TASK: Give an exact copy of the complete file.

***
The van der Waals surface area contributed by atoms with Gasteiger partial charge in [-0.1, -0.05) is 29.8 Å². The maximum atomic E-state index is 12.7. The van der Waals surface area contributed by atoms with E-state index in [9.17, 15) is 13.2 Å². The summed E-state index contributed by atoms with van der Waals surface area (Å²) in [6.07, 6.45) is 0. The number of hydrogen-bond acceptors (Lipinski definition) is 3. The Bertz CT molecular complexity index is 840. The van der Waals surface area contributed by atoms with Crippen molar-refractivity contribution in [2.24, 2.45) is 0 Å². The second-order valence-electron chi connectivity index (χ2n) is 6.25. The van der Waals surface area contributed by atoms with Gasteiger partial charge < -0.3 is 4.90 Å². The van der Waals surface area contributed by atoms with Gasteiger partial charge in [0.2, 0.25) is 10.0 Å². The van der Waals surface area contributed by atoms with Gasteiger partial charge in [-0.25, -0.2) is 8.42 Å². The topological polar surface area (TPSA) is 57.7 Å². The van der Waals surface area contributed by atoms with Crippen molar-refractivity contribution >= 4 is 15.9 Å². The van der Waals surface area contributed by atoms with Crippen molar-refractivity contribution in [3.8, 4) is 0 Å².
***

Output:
The van der Waals surface area contributed by atoms with Gasteiger partial charge in [-0.1, -0.05) is 29.8 Å². The maximum atomic E-state index is 12.7. The van der Waals surface area contributed by atoms with E-state index in [9.17, 15) is 13.2 Å². The summed E-state index contributed by atoms with van der Waals surface area (Å²) in [6.07, 6.45) is 0. The number of hydrogen-bond acceptors (Lipinski definition) is 3. The Bertz CT molecular complexity index is 840. The van der Waals surface area contributed by atoms with Crippen molar-refractivity contribution in [2.24, 2.45) is 0 Å². The second-order valence-electron chi connectivity index (χ2n) is 6.25. The van der Waals surface area contributed by atoms with Gasteiger partial charge < -0.3 is 4.90 Å². The van der Waals surface area contributed by atoms with Gasteiger partial charge in [0.2, 0.25) is 10.0 Å². The van der Waals surface area contributed by atoms with Gasteiger partial charge in [-0.25, -0.2) is 8.42 Å². The topological polar surface area (TPSA) is 57.7 Å². The van der Waals surface area contributed by atoms with Crippen molar-refractivity contribution >= 4 is 15.9 Å². The van der Waals surface area contributed by atoms with Crippen molar-refractivity contribution in [3.8, 4) is 0 Å².